WASHINGTON -- The Capitals might be finding their mojo at just the right time.
For the second time in three days Washington put together a strong 60-minute effort and came away with the two points to show for it. On Sunday, it was a 3-0 win over the injury-depleted Pittsburgh Penguins at the Verizon Center in a rematch of the 2011 Bridgestone NHL Winter Classic that didn't include Sidney Crosby, Evgeni Malkin or a driving rain but did feature a retribution fight and another questionable collision involving a superstar.
The Capitals, who won at Tampa Bay on Friday, remain three points behind the Lightning in the Southeast Division. Tampa Bay beat St. Louis in overtime on Sunday afternoon. The Caps are also four points behind the fourth-place Penguins.
"For us to get anywhere near the top again we're going to have to string together a winning streak of six, seven or eight games; win nine of 10 to catch the teams ahead of us," said Capitals forward Brooks Laich, whose 11th goal of the season stood up as the winner Sunday. "To do it against two good opponents is nice, but the main thing is the four points and jumping up in the standings."
Washington, which is 10-1-3 against the Penguins since Bruce Boudreau took over more than three years ago, did all of its damage within the first 24 minutes of the game. Laich scored on a rebound with 1:38 left and Marcus Johansson cashed in on the first shorthanded goal of his career 3:58 into the second. Mike Knuble added an empty-net goal in the final minute.
Johansson pounced on a flubbed pass by Penguins All-Star defenseman Kris Letang at the far blue line and raced the length of the ice, knifing down the center lane before roofing a backhander over Marc-Andre Fleury's right shoulder. David Steckel was driving toward the net too and might have served as a distraction to Fleury, who never flinched as the puck went over him.
"We see flashes of this every few games and when he's on he's really good," Boudreau said of Johansson, who has 7 goals in 41 games. "He was on (Sunday). He provided the spark for that whole line."
The third period got interesting as Steckel finally had to answer for his highly publicized and debated collision with Crosby in the Winter Classic on Jan. 1 and Alex Ovechkin was nearly taken out by a trip from Pittsburgh forward Matt Cooke.
Tim Wallace, who was playing his first game of the season for the Penguins, challenged and fought Steckel with 12:08 to play in the third period. Steckel, you may remember, sent Crosby spinning to the ice at the end of the second period at Heinz Field on Jan. 1 with what appeared to be an unintentional hit.
The general consensus is that hit started Crosby's concussion problems, which were exacerbated four days later against Tampa Bay when he was struck in the back of the head defenseman Victor Hedman. Crosby hasn't played since and the Penguins' refuse to speculate on a timetable for his return. He spent this weekend with his parents up at his home in Nova Scotia.
Bylsma was pleased that Wallace, who hadn't played in an NHL game since 2009, stepped up to take on Steckel. He wasn't surprised that the guy who eventually took the honors did not play in the Winter Classic.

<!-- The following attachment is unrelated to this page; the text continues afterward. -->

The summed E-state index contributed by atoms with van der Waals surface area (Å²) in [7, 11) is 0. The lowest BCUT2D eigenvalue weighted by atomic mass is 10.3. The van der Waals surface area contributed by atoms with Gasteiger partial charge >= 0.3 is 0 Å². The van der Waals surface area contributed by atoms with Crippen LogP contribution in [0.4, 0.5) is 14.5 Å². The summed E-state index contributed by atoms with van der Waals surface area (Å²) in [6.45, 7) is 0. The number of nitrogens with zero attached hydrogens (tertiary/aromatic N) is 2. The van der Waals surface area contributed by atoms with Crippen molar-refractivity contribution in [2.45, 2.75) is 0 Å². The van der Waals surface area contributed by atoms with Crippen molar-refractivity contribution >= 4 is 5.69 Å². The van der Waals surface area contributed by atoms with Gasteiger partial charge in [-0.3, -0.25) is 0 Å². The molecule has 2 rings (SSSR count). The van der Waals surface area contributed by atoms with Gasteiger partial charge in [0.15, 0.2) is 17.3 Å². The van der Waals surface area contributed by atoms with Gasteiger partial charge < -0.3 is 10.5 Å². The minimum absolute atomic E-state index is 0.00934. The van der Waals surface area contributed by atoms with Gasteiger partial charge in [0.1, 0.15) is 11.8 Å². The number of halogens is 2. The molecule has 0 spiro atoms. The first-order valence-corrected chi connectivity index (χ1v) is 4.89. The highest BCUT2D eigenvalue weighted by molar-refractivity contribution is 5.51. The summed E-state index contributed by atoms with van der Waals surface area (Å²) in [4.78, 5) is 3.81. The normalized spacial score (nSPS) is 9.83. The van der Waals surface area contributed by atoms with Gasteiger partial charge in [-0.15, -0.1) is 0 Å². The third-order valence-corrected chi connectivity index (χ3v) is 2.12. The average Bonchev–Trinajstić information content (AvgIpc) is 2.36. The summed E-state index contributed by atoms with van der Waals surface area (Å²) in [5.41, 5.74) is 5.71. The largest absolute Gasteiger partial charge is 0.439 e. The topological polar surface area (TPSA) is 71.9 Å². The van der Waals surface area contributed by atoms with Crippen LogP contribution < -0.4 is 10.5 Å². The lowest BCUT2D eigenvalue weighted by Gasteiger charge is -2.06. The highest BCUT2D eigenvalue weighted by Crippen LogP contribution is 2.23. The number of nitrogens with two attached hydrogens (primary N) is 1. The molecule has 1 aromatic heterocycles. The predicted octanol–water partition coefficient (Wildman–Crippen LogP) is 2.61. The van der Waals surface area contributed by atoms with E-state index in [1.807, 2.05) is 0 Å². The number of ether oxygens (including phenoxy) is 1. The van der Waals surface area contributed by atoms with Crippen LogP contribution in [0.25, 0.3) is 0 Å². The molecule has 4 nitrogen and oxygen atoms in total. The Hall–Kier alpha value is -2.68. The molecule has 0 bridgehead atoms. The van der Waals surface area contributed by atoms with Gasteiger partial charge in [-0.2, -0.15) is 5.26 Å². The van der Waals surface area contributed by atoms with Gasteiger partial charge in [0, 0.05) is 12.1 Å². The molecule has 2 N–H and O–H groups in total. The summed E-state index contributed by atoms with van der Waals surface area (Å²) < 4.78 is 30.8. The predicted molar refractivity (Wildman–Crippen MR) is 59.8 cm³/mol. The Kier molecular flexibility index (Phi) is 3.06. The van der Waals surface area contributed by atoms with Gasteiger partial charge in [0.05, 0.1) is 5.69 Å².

"We all were watching the game, whether we were there or on TV," Bylsma said.
Boudreau brushed it off as nonsense on the Penguins' part.
"If they want to use it as a motivating tool go ahead, but then they sent out a guy they called up instead of Mike Rupp, who is a fighter," Boudreau said. "That, to me, it was crap."
The rivalry, which really doesn't need any more fuel, got some anyway when Cooke and Ovechkin collided with 3:42 to play in the third period. Cooke received a tripping penalty, but not before he got whacked in the back of the legs by Jeff Schultz and punched in the face by Ovechkin and Nicklas Backstrom.
"I just tracked the puck," Cooke said. "He cut back on me. We clicked skates."
Ovechkin had to flex his leg a few times, but he was fine and returned to play during the ensuing power play.
"That's his game, he plays like that," Ovechkin said of Cooke. "It's OK."
Boudreau doesn't think so.
"It's Matt Cooke, OK. Need we say more?" Boudreau said. "It's not like it's his first rodeo. He's done it to everybody and then he goes to the ref and says, 'What did I do?' He knows darn well what he did. There's no doubt in my mind that he's good at it and he knows how to do it, he knows how to pick this stuff. We as a League still buy into this that it was an accidental thing."
The Capitals won despite playing with only five defenseman in the final two periods as Mike Green did not return after getting struck in the right ear by Brooks Orpik's one-timer in the final moments of the first period. Green went down in a heap and immediately blood starting pouring on to the ice. He received stitches but said he should be OK.
"Everything happened so quickly," Green said. "It was just ringing a little bit and once it went away I was fine. I was a little unbalanced when I went off the ice but I feel fine now."
Pittsburgh owned the territorial advantage in the third period, but Washington still limited the Penguins to only seven shots. Capitals goalie Michal Neuvirth, who got the start because Semyon Varlamov was sick Saturday night, stopped all 22 shots he saw for his second shutout of the season and his career.
Bylsma was not happy with his team's offensive aggression.
"Definitely we didn't get to that part of the game," Bylsma said. "We had chances to do that and didn't take advantage of it. He did make some saves as we did have a couple of flurries, couple of pucks in the crease that he was strong on, but we could have been much better."